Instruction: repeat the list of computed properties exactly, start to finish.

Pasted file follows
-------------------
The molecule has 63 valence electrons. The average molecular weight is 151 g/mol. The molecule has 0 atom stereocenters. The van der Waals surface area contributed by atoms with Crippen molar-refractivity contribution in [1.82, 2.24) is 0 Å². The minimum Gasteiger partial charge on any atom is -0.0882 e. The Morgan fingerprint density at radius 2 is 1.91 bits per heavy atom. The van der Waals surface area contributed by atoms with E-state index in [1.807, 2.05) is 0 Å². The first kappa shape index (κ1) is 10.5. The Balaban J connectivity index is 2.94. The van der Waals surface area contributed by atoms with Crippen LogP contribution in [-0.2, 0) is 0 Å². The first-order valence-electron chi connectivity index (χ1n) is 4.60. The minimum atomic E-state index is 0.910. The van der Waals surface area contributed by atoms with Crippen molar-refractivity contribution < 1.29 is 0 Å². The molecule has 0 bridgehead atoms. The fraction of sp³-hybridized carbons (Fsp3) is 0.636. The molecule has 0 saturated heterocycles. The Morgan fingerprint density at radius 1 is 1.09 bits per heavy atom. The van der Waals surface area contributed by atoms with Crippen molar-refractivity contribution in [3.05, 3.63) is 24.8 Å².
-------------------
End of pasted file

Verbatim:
The molecule has 63 valence electrons. The average molecular weight is 151 g/mol. The molecule has 0 atom stereocenters. The van der Waals surface area contributed by atoms with Crippen molar-refractivity contribution in [1.82, 2.24) is 0 Å². The minimum Gasteiger partial charge on any atom is -0.0882 e. The Morgan fingerprint density at radius 2 is 1.91 bits per heavy atom. The van der Waals surface area contributed by atoms with E-state index in [1.807, 2.05) is 0 Å². The first kappa shape index (κ1) is 10.5. The Balaban J connectivity index is 2.94. The van der Waals surface area contributed by atoms with Crippen LogP contribution in [-0.2, 0) is 0 Å². The first-order valence-electron chi connectivity index (χ1n) is 4.60. The minimum atomic E-state index is 0.910. The van der Waals surface area contributed by atoms with Crippen molar-refractivity contribution < 1.29 is 0 Å². The molecule has 0 bridgehead atoms. The fraction of sp³-hybridized carbons (Fsp3) is 0.636. The molecule has 0 saturated heterocycles. The Morgan fingerprint density at radius 1 is 1.09 bits per heavy atom. The van der Waals surface area contributed by atoms with Crippen molar-refractivity contribution in [3.05, 3.63) is 24.8 Å².